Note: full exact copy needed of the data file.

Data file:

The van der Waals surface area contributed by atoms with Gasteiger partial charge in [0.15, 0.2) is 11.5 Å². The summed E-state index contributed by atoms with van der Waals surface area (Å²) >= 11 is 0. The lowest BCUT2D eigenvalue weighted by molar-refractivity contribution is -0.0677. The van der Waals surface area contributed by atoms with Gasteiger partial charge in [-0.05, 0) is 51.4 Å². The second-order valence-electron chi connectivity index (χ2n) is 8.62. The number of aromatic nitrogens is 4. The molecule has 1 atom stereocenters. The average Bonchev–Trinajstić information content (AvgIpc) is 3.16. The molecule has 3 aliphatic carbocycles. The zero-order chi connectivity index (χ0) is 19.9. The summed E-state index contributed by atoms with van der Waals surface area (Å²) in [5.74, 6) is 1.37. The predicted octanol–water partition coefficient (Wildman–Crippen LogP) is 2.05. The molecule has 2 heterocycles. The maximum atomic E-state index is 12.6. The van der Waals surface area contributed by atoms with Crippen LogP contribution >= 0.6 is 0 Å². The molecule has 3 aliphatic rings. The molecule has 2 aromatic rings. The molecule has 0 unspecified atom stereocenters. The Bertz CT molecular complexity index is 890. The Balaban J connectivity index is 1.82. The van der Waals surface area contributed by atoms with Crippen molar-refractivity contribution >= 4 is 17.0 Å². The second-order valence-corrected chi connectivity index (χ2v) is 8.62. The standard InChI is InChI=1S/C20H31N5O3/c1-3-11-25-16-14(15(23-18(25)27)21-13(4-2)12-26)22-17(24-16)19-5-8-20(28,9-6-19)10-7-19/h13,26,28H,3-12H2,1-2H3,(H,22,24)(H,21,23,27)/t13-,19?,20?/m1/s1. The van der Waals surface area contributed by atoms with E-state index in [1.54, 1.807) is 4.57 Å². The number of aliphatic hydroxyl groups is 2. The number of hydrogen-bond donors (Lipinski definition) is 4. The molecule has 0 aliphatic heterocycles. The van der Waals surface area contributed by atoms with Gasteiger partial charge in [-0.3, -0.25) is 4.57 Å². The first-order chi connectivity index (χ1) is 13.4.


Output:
The van der Waals surface area contributed by atoms with Gasteiger partial charge in [0.15, 0.2) is 11.5 Å². The summed E-state index contributed by atoms with van der Waals surface area (Å²) >= 11 is 0. The lowest BCUT2D eigenvalue weighted by molar-refractivity contribution is -0.0677. The van der Waals surface area contributed by atoms with Gasteiger partial charge in [-0.05, 0) is 51.4 Å². The second-order valence-electron chi connectivity index (χ2n) is 8.62. The number of aromatic nitrogens is 4. The molecule has 1 atom stereocenters. The average Bonchev–Trinajstić information content (AvgIpc) is 3.16. The molecule has 3 aliphatic carbocycles. The zero-order chi connectivity index (χ0) is 19.9. The summed E-state index contributed by atoms with van der Waals surface area (Å²) in [5.74, 6) is 1.37. The predicted octanol–water partition coefficient (Wildman–Crippen LogP) is 2.05. The molecule has 2 heterocycles. The maximum atomic E-state index is 12.6. The van der Waals surface area contributed by atoms with Crippen LogP contribution >= 0.6 is 0 Å². The molecule has 3 aliphatic rings. The molecule has 2 aromatic rings. The molecule has 0 unspecified atom stereocenters. The Bertz CT molecular complexity index is 890. The Balaban J connectivity index is 1.82. The van der Waals surface area contributed by atoms with Crippen molar-refractivity contribution >= 4 is 17.0 Å². The second-order valence-corrected chi connectivity index (χ2v) is 8.62. The standard InChI is InChI=1S/C20H31N5O3/c1-3-11-25-16-14(15(23-18(25)27)21-13(4-2)12-26)22-17(24-16)19-5-8-20(28,9-6-19)10-7-19/h13,26,28H,3-12H2,1-2H3,(H,22,24)(H,21,23,27)/t13-,19?,20?/m1/s1. The van der Waals surface area contributed by atoms with E-state index in [1.54, 1.807) is 4.57 Å². The number of aliphatic hydroxyl groups is 2. The number of hydrogen-bond donors (Lipinski definition) is 4. The molecule has 0 aliphatic heterocycles. The van der Waals surface area contributed by atoms with Gasteiger partial charge in [-0.3, -0.25) is 4.57 Å². The first-order chi connectivity index (χ1) is 13.4.